What is Tooth Sensitivity?
Tooth sensitivity is caused by the movement of fluid within tiny tubes located in the dentin (the layer of tissue found beneath the hard enamel that contains the inner pulp), which results in nerve irritation. When the hard enamel is worn down or gums have receded, causing the tiny tube surfaces to be exposed, pain can be caused by eating or drinking foods or hot or cold beverages, touching your teeth, or exposing them to cold air.
How common is Tooth Sensitivity?
It is one of the most common problems in the world. More than 40 million adults in the US have faced tooth sensitivity at some point in their life.
How can you control sensitivity?
One of the most common ways to reduce the sensitivity is using desensitizing toothpaste; Also you may visit your dentist who can apply sealants and other desensitizing and filling materials, including fluoride; and decreasing the intake of acid-containing foods.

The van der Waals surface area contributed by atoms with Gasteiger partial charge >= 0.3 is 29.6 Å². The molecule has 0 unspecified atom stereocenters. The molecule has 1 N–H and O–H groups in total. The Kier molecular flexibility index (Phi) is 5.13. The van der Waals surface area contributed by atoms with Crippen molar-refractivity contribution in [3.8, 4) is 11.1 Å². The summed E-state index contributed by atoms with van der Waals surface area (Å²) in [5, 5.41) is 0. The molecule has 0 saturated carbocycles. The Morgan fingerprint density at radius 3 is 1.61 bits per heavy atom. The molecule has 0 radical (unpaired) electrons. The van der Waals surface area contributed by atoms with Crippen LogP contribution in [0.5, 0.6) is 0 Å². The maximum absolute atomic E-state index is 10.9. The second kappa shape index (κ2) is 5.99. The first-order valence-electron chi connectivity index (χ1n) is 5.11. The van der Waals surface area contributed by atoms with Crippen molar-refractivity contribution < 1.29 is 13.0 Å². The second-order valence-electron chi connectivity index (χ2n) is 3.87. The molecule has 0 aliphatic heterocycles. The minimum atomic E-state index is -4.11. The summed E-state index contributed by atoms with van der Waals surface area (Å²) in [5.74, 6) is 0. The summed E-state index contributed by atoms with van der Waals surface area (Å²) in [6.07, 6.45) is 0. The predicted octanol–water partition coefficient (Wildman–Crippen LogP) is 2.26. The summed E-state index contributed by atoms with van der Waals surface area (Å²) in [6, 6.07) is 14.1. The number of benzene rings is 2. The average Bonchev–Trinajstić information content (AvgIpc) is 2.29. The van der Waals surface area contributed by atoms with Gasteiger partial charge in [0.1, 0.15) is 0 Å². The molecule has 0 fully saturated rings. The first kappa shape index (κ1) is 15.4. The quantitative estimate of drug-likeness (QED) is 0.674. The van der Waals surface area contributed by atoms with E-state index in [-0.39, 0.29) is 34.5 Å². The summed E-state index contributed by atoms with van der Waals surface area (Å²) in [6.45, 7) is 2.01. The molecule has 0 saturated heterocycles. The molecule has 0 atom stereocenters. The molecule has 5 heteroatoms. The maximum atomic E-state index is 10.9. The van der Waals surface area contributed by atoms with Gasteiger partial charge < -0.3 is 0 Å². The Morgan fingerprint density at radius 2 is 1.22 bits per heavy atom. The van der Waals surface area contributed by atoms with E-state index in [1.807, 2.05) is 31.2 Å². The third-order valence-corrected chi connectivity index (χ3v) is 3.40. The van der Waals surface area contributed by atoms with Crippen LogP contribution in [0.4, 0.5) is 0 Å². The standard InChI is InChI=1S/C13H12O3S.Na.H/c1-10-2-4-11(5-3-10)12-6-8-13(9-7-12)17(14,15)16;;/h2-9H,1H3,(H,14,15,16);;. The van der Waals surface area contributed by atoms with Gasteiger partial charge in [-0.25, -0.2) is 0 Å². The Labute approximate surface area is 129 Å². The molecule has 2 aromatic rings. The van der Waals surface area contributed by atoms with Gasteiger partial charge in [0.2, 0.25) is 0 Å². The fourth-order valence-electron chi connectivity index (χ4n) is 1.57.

When should one consult a dentist for Teeth sensitivity?
If a tooth is highly sensitive for more than three or four days and reacts to hot and cold temperatures, it’s best to get a diagnostic evaluation from your dentist to determine the extent of the problem.
What will my dentist do?
Dentists have a variety of regimens to manage tooth hypersensitivity, including both in-office treatments and patient-applied products for home use. If you are diagnosed with dentin hypersensitivity, your dentist may apply a desensitizing agent or a protective coating. You may be prescribed a stannous fluoride gel or an over-the-counter desensitizing toothpaste containing fluoride and either potassium nitrate or strontium chloride. These ingredients help block the transmission of sensation from the tooth to the nerve.